The picketing carried on by petitioners was directed specifically at patrons of the Weis Market located within the shopping center, and the message sought to be conveyed to the public concerned the manner in which that particular market was being operated. We are, therefore, not called upon to consider whether respondents’ property rights could, consistently with the First Amendment, justify a bar on picketing which was not thus directly related in its purpose to the use to which the shopping center property was being put.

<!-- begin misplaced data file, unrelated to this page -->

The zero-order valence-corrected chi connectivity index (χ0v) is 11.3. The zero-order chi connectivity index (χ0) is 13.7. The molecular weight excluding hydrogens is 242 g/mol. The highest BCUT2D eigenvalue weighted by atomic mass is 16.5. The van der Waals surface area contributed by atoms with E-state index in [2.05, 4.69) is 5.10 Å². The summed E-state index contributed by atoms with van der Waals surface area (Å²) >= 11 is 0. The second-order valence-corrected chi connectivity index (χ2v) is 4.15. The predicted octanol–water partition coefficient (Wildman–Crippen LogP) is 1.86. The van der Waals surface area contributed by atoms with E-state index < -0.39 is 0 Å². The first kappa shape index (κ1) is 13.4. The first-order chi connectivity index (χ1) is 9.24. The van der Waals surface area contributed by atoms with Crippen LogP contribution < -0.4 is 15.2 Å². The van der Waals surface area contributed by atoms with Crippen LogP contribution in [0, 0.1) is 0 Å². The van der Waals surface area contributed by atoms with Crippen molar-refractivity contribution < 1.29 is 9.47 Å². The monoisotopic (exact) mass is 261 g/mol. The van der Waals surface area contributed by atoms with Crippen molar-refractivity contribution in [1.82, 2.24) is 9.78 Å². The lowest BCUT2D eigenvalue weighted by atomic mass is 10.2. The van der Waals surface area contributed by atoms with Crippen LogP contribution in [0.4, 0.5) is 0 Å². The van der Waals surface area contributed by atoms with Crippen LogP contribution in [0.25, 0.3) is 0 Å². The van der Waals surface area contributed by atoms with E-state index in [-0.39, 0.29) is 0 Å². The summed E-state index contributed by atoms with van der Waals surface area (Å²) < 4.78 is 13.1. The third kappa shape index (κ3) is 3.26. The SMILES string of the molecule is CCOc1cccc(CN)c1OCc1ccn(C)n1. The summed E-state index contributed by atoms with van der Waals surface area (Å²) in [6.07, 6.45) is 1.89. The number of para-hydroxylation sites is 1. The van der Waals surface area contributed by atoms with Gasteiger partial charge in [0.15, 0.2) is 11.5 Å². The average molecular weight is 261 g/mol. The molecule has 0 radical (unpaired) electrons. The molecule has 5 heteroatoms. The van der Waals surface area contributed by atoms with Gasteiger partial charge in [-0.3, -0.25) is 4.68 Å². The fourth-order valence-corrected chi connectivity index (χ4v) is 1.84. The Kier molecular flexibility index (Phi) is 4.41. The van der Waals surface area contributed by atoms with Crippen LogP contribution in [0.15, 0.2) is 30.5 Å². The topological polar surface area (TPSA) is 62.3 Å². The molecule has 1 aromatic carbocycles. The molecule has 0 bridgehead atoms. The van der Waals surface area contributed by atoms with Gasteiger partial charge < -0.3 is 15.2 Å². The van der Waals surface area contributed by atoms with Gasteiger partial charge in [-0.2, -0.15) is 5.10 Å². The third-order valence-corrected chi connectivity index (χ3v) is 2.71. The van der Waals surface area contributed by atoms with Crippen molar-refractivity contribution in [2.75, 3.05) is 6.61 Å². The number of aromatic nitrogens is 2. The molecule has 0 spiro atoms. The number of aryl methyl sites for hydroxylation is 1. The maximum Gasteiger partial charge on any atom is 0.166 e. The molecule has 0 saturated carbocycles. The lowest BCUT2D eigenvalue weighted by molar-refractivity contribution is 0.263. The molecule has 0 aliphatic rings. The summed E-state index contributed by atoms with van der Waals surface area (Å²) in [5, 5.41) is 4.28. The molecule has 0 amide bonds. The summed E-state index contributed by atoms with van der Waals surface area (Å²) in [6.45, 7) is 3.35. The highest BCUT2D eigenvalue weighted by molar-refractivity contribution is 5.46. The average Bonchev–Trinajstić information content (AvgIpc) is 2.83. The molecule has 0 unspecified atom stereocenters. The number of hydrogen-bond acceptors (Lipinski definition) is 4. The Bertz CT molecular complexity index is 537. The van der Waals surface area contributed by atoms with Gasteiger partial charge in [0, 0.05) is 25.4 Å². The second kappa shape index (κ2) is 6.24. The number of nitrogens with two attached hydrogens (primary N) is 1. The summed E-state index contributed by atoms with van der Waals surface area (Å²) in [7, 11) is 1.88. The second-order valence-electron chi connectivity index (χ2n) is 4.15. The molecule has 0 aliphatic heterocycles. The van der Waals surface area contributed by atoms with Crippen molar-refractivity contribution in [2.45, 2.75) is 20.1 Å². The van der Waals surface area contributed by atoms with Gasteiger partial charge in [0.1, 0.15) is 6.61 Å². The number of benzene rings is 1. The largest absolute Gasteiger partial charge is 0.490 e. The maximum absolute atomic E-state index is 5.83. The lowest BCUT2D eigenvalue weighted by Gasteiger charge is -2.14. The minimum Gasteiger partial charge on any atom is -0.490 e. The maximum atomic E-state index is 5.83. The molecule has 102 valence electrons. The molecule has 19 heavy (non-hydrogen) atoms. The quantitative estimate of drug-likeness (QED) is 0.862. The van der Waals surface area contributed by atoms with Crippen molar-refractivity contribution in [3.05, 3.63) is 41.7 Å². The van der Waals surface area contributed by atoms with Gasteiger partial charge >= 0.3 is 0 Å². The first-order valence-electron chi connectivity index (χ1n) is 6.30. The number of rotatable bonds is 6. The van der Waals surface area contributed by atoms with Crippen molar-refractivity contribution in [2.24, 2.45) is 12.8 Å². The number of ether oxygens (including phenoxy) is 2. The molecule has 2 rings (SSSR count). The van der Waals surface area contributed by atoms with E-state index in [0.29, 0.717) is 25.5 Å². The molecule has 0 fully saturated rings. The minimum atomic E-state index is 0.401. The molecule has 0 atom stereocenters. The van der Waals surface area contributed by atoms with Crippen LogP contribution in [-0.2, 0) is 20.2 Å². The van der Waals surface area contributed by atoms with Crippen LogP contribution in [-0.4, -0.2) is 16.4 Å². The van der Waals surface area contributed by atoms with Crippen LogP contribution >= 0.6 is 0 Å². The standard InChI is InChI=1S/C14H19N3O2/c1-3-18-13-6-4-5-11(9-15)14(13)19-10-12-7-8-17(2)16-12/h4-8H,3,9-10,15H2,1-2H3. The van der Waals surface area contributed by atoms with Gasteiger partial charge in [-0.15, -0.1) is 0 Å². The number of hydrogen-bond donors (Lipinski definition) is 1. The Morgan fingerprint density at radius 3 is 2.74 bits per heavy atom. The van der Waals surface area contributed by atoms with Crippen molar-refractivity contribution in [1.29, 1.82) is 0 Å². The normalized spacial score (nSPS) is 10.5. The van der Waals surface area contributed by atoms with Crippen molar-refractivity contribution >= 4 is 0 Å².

Id. at 320 n. 9.

The Court also took specific note of the facts that the Union’s picketing was "directed solely at one establishment within the shopping center," id. at 321, and that the public berms and sidewalks were "from 350 to 500 feet away from the Weis store." Id. at 322. This distance made it difficult "to communicate [with] patrons of Weis" and "to limit [the] effect [of the picketing] to Weis only." Id. at 322, 323.{7} Logan Valley was decided on the basis of this factual situation, and the facts in this case are significantly different.